You know that feeling – when your heart beats faster, you experience shortness of breath, you’re confused and not thinking straight? That’s what you call anxiety.
If you regularly feel anxious, you definitely have direct experience with what it’s like to be constantly worried or anxious. Such symptoms may be upsetting and bothersome. Along with feeling anxious, worrying thoughts are said to have a harmful impact on many persons who suffer from anxiety-related illnesses. But worry, though, is only one symptom of anxiety. Other symptoms include tenseness, sleeping issues, hyperventilating, social distancing and fatigue.
I deal with anxiety every now and then. It’s like a friend who comes visit when least expected. But guess what – at some point, all of us get anxious. It is challenging to get through a day or situation when you’re anxious. The good thing is, there are a few mechanisms that work to cope with anxiety. Worse scenario is probably talking to a therapist. Other than that, different people have their own ways to cope with this nasty feeling. So that’s what I’m about to share with you today. If you have no clue on how to deal with your anxiety, no worries – I’ve listed out some stuff I do to keep calm and get back to my own self. Maybe you can try some of them.
1. Practice breathing
When anxiety strikes, your breathing becomes shallow and quick and your muscles stiffen. You feel as if you’re being choked and your heart is beating fast, and you experience dizziness, nausea and perspiration. The first step I do to calm myself down is a simple breathing exercise. Start by inhaling for four seconds through your nose, slowly and deeply. Think of filling your lungs with as much air as you can, from the bottom right to the top. As you do this, your stomach should rise. Then hold your breath for 3 seconds and gently exhale through your mouth. Repeat this step a few times and you’ll be calmer than a dove.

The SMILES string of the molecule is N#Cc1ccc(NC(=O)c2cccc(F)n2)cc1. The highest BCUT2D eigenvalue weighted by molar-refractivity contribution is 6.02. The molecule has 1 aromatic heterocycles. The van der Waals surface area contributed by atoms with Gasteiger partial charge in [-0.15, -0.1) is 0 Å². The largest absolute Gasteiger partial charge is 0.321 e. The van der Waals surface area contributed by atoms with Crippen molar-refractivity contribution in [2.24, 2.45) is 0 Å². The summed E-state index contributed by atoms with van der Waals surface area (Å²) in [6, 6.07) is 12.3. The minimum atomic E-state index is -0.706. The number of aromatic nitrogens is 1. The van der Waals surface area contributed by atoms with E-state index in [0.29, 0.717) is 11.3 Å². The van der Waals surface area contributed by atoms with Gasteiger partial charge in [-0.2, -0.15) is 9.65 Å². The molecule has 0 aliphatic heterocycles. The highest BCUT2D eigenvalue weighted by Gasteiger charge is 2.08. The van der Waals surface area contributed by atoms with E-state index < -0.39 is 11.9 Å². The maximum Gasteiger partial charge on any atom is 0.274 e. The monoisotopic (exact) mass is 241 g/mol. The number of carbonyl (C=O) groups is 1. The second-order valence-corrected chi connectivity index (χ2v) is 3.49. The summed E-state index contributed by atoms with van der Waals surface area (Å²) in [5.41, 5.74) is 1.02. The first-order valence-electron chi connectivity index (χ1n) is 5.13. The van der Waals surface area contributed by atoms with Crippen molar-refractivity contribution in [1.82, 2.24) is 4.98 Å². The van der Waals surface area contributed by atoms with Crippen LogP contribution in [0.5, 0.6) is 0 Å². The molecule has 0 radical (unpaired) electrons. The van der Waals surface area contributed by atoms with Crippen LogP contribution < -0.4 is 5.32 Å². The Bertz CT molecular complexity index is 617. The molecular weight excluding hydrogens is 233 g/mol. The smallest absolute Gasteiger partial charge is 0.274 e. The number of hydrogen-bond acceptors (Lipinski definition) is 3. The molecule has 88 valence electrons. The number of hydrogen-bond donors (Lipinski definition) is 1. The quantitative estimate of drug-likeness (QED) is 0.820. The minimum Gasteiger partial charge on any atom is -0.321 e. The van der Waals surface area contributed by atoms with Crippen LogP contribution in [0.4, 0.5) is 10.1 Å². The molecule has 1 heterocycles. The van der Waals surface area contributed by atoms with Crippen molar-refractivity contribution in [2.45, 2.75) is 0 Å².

Making it a routine to record your thoughts and feelings in a journal every day might be beneficial. For some people, simply writing their thoughts down can be comforting. However, it can also assist you in keeping note of when, how, and what kinds of situations cause your anxiety. My way of journaling is using papers and envelopes rather than a notebook. When I feel anxious or if I have something I want to get out of me so badly, I grab a piece of paper and write whatever that comes from within. Once done, I seal it in an envelope and seal it with a wax stamp. If I’m really disturbed, I would sometimes burn the letter. If not, I’ll just place it in my letter box.
3. Talk to someone/self talk
The thing about anxiety is that sometimes, you want to be left all alone, but the truth is, you feel like you want to burst out to someone. I used to self talk when I was anxious. It could be dangerous and lead to other problems like depression and over-thinking, if one is not careful. So, instead of talking to yourself, try talking to someone who you really trust. It’s really important that you pick the right person to express yourself to. The wrong person might just make things worse for you and put you in deeper shit. For me, the only person I trust with handling my anxiety is my boyfriend. He was kinda new to all this, but as time went by, he got the hang of it and now he knows exactly what to say and what not to say to an anxious person. When you share your thoughts with someone, it gives you relief. It is as if something leaves your body and you feel like a whole person again.
4. ASMR and Sleep